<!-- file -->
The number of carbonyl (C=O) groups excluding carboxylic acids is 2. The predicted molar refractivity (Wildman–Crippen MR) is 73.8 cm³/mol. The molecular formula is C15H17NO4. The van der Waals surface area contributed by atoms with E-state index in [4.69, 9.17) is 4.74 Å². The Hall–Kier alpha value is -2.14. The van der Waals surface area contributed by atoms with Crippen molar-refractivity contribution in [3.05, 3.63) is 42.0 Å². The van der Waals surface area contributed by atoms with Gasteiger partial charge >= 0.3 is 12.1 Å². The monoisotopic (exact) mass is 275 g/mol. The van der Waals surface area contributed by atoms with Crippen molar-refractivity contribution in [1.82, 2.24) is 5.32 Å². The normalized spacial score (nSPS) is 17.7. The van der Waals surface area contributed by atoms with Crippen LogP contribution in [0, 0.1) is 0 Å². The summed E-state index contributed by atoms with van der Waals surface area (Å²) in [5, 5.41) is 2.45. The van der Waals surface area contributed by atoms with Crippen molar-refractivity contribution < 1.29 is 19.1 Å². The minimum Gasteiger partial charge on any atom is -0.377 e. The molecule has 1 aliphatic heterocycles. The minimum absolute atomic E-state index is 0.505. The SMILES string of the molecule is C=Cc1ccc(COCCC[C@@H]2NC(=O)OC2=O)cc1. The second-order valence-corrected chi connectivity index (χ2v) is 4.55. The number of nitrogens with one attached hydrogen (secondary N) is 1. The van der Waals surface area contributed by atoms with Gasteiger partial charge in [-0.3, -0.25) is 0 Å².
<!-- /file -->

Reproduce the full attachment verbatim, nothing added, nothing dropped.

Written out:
The number of carbonyl (C=O) groups excluding carboxylic acids is 2. The predicted molar refractivity (Wildman–Crippen MR) is 73.8 cm³/mol. The molecular formula is C15H17NO4. The van der Waals surface area contributed by atoms with E-state index in [4.69, 9.17) is 4.74 Å². The Hall–Kier alpha value is -2.14. The van der Waals surface area contributed by atoms with Crippen molar-refractivity contribution in [3.05, 3.63) is 42.0 Å². The van der Waals surface area contributed by atoms with Gasteiger partial charge >= 0.3 is 12.1 Å². The monoisotopic (exact) mass is 275 g/mol. The van der Waals surface area contributed by atoms with Crippen molar-refractivity contribution in [1.82, 2.24) is 5.32 Å². The normalized spacial score (nSPS) is 17.7. The van der Waals surface area contributed by atoms with Crippen LogP contribution in [0, 0.1) is 0 Å². The summed E-state index contributed by atoms with van der Waals surface area (Å²) in [5, 5.41) is 2.45. The van der Waals surface area contributed by atoms with Crippen molar-refractivity contribution < 1.29 is 19.1 Å². The minimum Gasteiger partial charge on any atom is -0.377 e. The molecule has 1 aliphatic heterocycles. The minimum absolute atomic E-state index is 0.505. The SMILES string of the molecule is C=Cc1ccc(COCCC[C@@H]2NC(=O)OC2=O)cc1. The second-order valence-corrected chi connectivity index (χ2v) is 4.55. The number of nitrogens with one attached hydrogen (secondary N) is 1. The van der Waals surface area contributed by atoms with Gasteiger partial charge in [-0.3, -0.25) is 0 Å².